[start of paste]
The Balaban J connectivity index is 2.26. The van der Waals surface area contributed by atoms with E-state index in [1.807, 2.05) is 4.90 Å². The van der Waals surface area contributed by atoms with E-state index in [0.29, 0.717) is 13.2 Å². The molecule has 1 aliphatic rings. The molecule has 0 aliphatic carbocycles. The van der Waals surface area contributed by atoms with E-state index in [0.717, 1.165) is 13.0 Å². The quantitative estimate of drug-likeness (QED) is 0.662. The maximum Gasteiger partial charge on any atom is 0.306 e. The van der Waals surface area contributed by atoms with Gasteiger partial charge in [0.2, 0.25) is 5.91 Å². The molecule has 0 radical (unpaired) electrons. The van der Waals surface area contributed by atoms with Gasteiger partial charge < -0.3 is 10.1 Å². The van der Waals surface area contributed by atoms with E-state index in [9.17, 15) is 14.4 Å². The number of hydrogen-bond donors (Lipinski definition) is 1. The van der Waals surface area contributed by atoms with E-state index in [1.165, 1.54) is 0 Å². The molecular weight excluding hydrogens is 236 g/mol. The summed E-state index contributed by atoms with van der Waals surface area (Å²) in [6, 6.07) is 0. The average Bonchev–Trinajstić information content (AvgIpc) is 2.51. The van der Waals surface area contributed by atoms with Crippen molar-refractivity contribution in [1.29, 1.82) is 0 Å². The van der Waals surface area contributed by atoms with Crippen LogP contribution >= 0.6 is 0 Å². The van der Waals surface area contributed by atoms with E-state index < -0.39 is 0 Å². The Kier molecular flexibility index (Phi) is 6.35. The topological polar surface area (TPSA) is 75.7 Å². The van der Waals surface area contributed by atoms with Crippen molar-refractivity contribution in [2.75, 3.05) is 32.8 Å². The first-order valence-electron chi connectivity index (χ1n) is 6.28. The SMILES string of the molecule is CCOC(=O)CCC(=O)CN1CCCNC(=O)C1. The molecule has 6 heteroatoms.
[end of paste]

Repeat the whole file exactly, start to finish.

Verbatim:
The Balaban J connectivity index is 2.26. The van der Waals surface area contributed by atoms with E-state index in [1.807, 2.05) is 4.90 Å². The van der Waals surface area contributed by atoms with E-state index in [0.29, 0.717) is 13.2 Å². The molecule has 1 aliphatic rings. The molecule has 0 aliphatic carbocycles. The van der Waals surface area contributed by atoms with E-state index in [0.717, 1.165) is 13.0 Å². The quantitative estimate of drug-likeness (QED) is 0.662. The maximum Gasteiger partial charge on any atom is 0.306 e. The van der Waals surface area contributed by atoms with Gasteiger partial charge in [0.2, 0.25) is 5.91 Å². The molecule has 0 radical (unpaired) electrons. The van der Waals surface area contributed by atoms with Gasteiger partial charge < -0.3 is 10.1 Å². The van der Waals surface area contributed by atoms with E-state index in [9.17, 15) is 14.4 Å². The number of hydrogen-bond donors (Lipinski definition) is 1. The van der Waals surface area contributed by atoms with E-state index in [1.165, 1.54) is 0 Å². The molecular weight excluding hydrogens is 236 g/mol. The summed E-state index contributed by atoms with van der Waals surface area (Å²) in [6, 6.07) is 0. The average Bonchev–Trinajstić information content (AvgIpc) is 2.51. The van der Waals surface area contributed by atoms with Crippen molar-refractivity contribution in [1.29, 1.82) is 0 Å². The van der Waals surface area contributed by atoms with Crippen LogP contribution >= 0.6 is 0 Å². The van der Waals surface area contributed by atoms with E-state index < -0.39 is 0 Å². The Kier molecular flexibility index (Phi) is 6.35. The topological polar surface area (TPSA) is 75.7 Å². The van der Waals surface area contributed by atoms with Crippen molar-refractivity contribution in [2.75, 3.05) is 32.8 Å². The first-order valence-electron chi connectivity index (χ1n) is 6.28. The SMILES string of the molecule is CCOC(=O)CCC(=O)CN1CCCNC(=O)C1. The molecule has 6 heteroatoms.